Denis Macshane is a former Minister for Europe. The one time journalist had a short lived ministerial career –no great surprise there.
Now he has warned Britons living in Spain to prepare to come under attack because of the global credit crunch. He says they could receive the same sort of attention as has been given to Polish workers in the UK.
Speaking on the risk of social unrest in Europe Macshane says: “I would not want to be a Romany; I would not want to be a foreigner; I’m not sure I would even want to be a Brit in Spain.”
Macshane admitted to the Royal United Services Institute that he had not yet seen any evidence of hostility but warned some were questioning the burdens placed on services by some expats. Later he told the Press Association: “There are already some low-level rumblings in Spain that the ageing end of the British population are demanding the care and attention that older people do.”
Quite –because those people have paid in to the British health service and are now claiming benefits from the Spanish health service. Therefore the British government has to find an adequate way of repaying Spain.
Macshane went on “But as Spanish unemployment is rising faster than anywhere else in Europe you will see the gradual arrival of anti-foreigner feeling - much as there has been anti-foreigner feeling generated in Britain by the tabloids against the Poles and Eastern Europeans. I would predict that across Europe there will be the kind of anti-foreigner demagoguery that we have seen in a lot of our tabloid papers and from some right-wing politicians against the Europeans that live and work in Britain.”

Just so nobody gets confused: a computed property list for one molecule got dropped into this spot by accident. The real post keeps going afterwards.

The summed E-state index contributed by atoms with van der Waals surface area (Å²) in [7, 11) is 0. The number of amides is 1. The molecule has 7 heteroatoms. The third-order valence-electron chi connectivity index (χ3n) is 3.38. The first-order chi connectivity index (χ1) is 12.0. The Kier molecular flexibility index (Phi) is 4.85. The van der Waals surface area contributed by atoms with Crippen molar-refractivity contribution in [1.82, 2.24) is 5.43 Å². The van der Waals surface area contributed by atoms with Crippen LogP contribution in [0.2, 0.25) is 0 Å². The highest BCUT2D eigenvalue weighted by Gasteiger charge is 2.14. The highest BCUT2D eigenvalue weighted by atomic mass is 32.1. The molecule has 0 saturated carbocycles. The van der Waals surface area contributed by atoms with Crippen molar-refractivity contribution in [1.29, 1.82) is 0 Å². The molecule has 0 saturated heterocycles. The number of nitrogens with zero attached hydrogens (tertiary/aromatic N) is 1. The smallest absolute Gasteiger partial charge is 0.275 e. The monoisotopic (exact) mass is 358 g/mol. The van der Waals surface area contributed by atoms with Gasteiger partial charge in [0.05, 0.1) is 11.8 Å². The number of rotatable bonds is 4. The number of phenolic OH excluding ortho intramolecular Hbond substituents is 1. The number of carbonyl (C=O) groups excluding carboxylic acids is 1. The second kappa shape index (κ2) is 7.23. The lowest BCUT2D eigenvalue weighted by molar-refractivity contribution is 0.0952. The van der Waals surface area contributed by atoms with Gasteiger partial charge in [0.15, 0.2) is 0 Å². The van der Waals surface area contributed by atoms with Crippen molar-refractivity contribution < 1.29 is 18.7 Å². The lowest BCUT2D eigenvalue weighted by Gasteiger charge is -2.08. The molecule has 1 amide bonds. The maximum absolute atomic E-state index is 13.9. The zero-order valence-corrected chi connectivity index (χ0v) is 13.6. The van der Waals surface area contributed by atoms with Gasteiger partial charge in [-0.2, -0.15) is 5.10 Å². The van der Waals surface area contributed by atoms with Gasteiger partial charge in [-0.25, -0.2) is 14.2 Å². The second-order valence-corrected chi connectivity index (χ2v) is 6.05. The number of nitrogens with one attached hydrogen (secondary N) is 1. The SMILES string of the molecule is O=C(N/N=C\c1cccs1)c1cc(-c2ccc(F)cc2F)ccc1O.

I doubt if many Britons in Spain will take Macshane’s words too seriously although one may question the effect they may have in stirring up tension.
The majority of Britons in Spain have either retired or have second homes there – the majority are self sufficient and have private health insurance.
Those on low pensions and who draw on the health service are a problem – but a problem for the British and Spanish governments to resolve.
Those of us who live and work in Spain do so legally, as part of the Spanish tax and social security systems. The majority of British workers are not competing in the Spanish labour market but tend to service the requirements of fellow ex-pats.
The construction and tourism industries, the very motors of the Spanish economy, depend on Britons and other foreigners to invest, visit and live in the country. Indeed they are working hard to bring Britons in not attack them in the streets.
Drive the Britons and other foreigners from Spain and the country’s economy would truly collapse.
Drive the Polish from Briton and you will just have to wait longer for a plumber.
In the meantime spare us from idiots like Macshane –the world has enough real problems as it is.